Other arrivals who came in 1856 were Donald McDougall, who was the first town clerk and served in the capacity until his death in 1874, with the exception of one year; John Frye, Joseph and John Stewart, John Deering, and James Chapman.

James Chapman was a native of England, born in 1815. He purchased of R.D. Kinney, the first settler of Royalton, the northwest quarter of the southeast quarter of section 35, west of the Platte River. This plot of about 40 acres lies east of First Street, and south of Center Street in what is now Royalton. Mr. Chapman built his home, a log structure, close to where the Charles Berry house now stands. Later he added a frame addition to the original structure. Here his sons George, Nathaniel, and William were born. James Chapman lived on this farm until 1878, when he moved to a new farm of 320 acres in section 33, having sold his first holding to Jewett Norris of St. Paul. The farm in section 33 is now owned by his son William, and grandson N.P., son of George. William Chapman is the oldest living native of the village of Royalton.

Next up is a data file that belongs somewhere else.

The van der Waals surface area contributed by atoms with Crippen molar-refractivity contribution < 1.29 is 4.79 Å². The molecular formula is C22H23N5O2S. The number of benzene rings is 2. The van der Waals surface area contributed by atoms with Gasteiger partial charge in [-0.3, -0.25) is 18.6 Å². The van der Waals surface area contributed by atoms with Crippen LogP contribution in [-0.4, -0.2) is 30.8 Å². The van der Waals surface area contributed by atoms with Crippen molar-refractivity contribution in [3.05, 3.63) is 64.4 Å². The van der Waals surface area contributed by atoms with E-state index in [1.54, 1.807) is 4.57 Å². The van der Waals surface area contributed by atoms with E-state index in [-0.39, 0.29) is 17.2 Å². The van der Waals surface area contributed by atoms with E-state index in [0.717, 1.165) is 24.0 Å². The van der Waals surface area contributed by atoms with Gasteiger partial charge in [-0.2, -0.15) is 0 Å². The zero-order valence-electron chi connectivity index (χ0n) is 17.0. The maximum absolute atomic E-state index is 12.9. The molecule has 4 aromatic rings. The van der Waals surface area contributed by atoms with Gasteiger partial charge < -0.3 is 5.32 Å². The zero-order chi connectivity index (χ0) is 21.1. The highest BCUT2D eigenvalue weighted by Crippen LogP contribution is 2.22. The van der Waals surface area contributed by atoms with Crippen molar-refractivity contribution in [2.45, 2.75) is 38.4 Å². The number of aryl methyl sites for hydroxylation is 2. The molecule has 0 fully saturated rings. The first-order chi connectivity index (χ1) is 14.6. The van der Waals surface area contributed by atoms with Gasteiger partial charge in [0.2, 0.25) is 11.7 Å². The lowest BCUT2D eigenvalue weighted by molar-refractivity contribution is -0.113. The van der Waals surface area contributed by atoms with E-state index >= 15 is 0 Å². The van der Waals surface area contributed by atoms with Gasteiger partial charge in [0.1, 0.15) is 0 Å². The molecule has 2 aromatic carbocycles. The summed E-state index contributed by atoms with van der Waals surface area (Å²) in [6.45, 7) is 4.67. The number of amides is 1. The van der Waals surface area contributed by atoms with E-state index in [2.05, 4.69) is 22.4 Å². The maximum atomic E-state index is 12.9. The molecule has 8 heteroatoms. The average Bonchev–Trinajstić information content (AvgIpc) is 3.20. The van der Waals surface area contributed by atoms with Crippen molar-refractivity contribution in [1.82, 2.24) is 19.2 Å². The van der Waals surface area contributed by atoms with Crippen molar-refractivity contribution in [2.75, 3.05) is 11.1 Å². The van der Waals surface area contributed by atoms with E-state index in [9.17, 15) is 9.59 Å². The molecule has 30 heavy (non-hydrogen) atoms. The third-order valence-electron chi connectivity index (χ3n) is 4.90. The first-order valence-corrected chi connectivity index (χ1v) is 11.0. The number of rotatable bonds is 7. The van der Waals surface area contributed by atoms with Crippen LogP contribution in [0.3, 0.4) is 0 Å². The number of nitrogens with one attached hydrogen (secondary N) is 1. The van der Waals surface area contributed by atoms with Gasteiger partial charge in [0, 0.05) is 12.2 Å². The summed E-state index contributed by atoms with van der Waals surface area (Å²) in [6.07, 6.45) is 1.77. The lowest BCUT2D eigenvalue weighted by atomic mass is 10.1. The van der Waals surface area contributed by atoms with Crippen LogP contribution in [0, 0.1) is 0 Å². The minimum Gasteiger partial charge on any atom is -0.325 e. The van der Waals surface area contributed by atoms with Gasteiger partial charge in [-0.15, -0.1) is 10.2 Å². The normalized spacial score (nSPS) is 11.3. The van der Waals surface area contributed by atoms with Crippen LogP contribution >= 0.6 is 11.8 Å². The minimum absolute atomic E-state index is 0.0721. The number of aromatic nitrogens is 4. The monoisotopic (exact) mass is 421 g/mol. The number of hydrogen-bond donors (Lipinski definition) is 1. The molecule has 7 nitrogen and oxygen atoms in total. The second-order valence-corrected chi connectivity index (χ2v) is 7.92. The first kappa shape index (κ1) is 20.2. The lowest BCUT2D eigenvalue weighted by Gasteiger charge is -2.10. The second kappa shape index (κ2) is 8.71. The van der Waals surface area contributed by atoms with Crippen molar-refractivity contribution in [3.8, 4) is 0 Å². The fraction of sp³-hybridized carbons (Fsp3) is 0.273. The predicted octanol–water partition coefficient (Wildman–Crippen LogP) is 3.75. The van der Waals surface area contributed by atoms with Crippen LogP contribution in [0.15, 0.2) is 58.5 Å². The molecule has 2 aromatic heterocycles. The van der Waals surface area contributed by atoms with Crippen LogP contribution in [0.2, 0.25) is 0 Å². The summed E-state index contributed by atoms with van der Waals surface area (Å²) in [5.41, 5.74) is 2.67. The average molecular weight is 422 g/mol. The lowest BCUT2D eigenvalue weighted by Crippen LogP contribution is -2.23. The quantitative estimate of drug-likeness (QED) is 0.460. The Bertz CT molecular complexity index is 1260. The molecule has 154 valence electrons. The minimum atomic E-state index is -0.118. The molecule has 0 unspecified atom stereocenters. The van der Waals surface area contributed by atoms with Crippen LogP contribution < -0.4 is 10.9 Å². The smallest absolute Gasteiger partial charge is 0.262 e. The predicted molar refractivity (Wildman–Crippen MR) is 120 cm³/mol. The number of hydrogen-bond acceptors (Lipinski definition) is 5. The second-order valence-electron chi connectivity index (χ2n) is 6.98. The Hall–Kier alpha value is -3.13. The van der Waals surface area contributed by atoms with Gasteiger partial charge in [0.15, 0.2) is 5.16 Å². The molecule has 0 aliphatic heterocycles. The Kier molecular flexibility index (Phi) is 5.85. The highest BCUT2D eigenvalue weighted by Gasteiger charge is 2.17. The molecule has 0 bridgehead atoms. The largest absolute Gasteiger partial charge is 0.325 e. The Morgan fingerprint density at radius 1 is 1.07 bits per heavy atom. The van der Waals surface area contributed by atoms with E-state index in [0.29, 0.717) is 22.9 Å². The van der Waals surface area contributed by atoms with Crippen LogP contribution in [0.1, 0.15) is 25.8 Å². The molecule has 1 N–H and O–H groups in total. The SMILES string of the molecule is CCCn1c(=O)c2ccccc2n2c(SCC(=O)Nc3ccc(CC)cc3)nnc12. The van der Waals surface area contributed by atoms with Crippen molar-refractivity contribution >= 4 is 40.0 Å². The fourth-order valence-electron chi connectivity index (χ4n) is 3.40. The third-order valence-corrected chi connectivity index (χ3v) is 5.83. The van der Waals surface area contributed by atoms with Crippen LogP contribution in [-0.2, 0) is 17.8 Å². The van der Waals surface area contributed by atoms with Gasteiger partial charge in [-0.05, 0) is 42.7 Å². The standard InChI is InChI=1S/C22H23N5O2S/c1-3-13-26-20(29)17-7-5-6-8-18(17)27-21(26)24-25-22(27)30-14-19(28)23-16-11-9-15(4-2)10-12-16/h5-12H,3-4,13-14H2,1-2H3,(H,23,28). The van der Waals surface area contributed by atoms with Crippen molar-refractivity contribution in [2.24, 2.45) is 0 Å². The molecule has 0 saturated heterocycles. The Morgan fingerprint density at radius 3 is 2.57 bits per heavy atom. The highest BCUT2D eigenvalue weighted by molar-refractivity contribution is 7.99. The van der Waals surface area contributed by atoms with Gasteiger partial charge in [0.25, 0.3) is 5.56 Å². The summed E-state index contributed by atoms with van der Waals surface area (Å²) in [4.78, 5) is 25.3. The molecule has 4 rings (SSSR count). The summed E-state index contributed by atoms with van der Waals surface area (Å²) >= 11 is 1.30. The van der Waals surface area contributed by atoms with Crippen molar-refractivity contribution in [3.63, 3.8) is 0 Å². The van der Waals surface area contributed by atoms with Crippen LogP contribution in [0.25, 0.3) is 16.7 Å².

Allen Blanchard, a native of Maine, settled in Bellevue just west of the Henenlotter farm in 1858. He lived here until 1865 when he moved to a farm on the west bank of the Mississippi in the town of Two Rivers, and on the organization of that town in 1865 was one of the first town officers. Blanchard's Rapids, the site of the present power dam, was named in his honor. Mrs. Allen Blanchard is at this date a resident of Royalton, and is in her 92nd year. She is the only one of the early settlers of the fifties now living here.

The township of Bellevue was organized in 1858, and at that time extended east to the county line. Later, other towns were formed to the east, reducing it to the present boundaries. The territorial name of the township was Platte River, but it was changed to Bellevue when Morrison County was organized. The first town officers were: Supervisors, Richard Lambert, chairman, S. Henenlotter, Duncan McDougall; clerk, Donald McDougall; treasurer, William Trask; constable, J.H. Hill; justice, John McGillis; assessor, John Frye.